But – this post is called All means all and that’s because I’m cataloging the “boring” stuff too – although boredom is in the eye of the beholder. This week I’ve photographed dandelions and poison ivy and violets along with several other common plants. Because All means all. My friend (the James River Park System’s friend) Betsy recommended I be on the lookout for Cutleaf toothwort, Star chickweed, Garlic mustard (Alliaria petiolata) (invasive) and Woodland phlox (Phlox divaricata). I “found” the toothwort but I “lost” it before I could get a picture (that means I forgot where it was). I’ll get it when I stumble across it again. But I have gotten the Garlic mustard and the Woodland phlox.
Here is another plant that always thrives at Pony Pasture. Not many people have nice things to say about poison ivy. Lots of birds enjoy it. Perhaps we could convert it to bio fuel:
I’ve taken a thousand hikes at Pony Pasture and today, Sunday, April 19, 2015 was the first time I ever knew there was wisteria in the park. Crazy. It is so gorgeous and smells so heavenly. This just in – thanks for the heads up Betsy: this is not Wisteria frutescens, a native Wisteria. This is an invasive that doesn’t belong at Pony Pasture. It’s either Chinese wisteria (Wisteria sinensis) or Japanese wisteria (Wisteria floribunda). Whichever it is, it is on the list to be eradicated from Pony Pasture. After Betsy tipped me off to correct my misidentification I did more research. I found an article from a January, 2011 e-publication called the James River News Hub. The article was called “HandsOn volunteers helping to restore Pony Pasture’s native plants“. In that article I found this quote from the inimitable Ralph White: “People’s hedges have washed down here and settled during annual floods,” said James River Park manager Ralph White. “Density of invasive species has a negative impact on native species. Sunlight cannot reach the native plants, the unwanted plants catch all the light.” That guy is a born teacher:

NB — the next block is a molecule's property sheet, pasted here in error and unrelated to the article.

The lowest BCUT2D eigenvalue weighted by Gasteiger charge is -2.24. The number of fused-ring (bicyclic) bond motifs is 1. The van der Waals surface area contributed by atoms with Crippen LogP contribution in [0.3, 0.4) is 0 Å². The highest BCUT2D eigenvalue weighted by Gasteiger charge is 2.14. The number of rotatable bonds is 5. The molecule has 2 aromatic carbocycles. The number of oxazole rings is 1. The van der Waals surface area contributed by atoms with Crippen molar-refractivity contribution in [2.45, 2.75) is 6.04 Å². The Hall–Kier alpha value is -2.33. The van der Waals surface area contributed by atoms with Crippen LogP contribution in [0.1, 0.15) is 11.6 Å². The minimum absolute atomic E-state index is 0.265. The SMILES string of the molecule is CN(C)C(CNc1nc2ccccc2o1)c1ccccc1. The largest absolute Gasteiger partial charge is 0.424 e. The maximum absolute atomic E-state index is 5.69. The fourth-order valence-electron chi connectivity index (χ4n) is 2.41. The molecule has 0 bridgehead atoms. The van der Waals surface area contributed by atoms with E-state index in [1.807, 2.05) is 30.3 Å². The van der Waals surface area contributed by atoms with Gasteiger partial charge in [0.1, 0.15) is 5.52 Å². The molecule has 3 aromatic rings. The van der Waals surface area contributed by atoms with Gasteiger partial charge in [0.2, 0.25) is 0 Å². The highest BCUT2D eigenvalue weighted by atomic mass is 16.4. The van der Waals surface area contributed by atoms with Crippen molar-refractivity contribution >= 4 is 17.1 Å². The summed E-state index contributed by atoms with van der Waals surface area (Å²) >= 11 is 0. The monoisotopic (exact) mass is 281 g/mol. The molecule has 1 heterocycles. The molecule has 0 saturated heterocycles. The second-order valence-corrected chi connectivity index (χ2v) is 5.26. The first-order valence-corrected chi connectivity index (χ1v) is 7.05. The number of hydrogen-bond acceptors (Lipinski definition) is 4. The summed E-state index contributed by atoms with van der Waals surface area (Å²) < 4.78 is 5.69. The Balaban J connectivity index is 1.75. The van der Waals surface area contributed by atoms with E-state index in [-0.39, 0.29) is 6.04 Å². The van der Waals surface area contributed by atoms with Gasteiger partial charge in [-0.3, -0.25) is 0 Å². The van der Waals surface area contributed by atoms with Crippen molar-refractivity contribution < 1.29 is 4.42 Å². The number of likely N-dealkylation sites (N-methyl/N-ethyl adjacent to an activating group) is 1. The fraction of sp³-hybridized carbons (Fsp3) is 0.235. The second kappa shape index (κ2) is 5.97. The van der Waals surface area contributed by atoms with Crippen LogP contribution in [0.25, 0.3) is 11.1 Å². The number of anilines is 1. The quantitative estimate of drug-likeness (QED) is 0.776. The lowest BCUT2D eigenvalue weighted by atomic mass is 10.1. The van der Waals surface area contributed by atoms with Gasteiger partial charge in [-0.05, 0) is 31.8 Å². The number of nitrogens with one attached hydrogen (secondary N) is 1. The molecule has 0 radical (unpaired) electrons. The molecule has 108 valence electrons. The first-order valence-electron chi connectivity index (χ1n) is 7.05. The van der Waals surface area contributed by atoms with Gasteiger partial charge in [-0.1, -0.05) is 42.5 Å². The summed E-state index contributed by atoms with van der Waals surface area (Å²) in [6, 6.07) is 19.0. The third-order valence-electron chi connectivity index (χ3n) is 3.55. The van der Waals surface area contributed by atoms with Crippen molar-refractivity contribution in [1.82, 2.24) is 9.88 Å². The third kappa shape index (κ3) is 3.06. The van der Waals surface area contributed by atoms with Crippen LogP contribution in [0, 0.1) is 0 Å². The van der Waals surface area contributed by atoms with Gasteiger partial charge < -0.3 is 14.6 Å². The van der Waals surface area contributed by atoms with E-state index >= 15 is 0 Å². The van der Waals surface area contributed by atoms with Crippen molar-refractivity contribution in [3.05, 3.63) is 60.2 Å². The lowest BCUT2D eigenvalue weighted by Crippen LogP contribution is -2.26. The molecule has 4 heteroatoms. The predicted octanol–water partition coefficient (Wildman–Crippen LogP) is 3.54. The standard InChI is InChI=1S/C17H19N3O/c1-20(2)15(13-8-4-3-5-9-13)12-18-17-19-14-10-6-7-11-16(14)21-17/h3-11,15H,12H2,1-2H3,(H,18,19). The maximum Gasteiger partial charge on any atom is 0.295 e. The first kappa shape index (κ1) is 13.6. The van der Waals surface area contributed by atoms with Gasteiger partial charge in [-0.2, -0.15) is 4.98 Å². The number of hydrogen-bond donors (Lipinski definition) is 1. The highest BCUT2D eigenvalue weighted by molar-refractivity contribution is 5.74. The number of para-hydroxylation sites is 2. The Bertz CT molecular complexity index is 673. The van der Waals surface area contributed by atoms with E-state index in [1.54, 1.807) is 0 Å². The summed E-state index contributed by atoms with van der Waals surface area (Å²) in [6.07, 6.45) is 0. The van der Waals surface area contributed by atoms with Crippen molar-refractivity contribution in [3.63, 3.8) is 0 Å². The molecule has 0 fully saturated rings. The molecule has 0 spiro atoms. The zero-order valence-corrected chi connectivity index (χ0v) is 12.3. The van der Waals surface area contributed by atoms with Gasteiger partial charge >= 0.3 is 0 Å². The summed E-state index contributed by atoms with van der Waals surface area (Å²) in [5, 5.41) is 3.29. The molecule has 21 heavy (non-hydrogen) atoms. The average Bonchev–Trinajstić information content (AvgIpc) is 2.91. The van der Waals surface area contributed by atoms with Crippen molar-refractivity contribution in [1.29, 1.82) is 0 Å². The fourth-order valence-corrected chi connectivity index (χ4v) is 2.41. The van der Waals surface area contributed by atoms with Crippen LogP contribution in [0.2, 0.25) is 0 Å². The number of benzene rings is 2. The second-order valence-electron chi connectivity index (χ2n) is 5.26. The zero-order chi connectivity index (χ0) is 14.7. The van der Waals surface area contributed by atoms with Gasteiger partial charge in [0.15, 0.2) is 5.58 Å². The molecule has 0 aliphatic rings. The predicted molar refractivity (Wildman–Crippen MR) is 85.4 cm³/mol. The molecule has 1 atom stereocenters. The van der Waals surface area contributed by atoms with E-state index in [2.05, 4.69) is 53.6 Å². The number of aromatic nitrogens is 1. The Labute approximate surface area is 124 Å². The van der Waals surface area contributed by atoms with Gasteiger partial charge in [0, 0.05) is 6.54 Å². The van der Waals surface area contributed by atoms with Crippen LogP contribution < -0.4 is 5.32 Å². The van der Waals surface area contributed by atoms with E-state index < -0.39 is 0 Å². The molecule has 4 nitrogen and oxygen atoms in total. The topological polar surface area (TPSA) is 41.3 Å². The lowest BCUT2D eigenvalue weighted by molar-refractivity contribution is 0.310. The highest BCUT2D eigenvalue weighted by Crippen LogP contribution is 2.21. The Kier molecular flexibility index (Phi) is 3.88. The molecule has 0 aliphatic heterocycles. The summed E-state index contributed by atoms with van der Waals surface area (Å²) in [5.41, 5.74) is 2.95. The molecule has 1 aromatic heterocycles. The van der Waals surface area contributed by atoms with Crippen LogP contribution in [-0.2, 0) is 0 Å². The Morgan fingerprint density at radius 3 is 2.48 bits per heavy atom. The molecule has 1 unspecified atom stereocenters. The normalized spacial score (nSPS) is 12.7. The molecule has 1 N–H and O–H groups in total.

That’s not a great picture for identifying wisteria – it hangs in bunches like grapes. But sometimes hack photographers like me all in love with their pictures too much and just decide to put them up. What can I say.
And just because I’ve overloaded on plants a little bit this post, here’s one more bird. It’s a subpar picture but I like Red-bellied woodpeckers (Melanerpes carolinus) a lot. And I’ve been unable to get any high quality images so far this season. This is an adult male:
Maybe I’ll get a better one next week! I hope your week is a great one! All best,
PS I am inexpert at identification – of plants and of animals. I do my best to put up correct information but my accuracy rate is considerably <100%. I encourage any corrections either in the blog comment section or by email if you have my address. If I learn I have posted incorrect data I will revise it immediately. Thanks in advance for the help!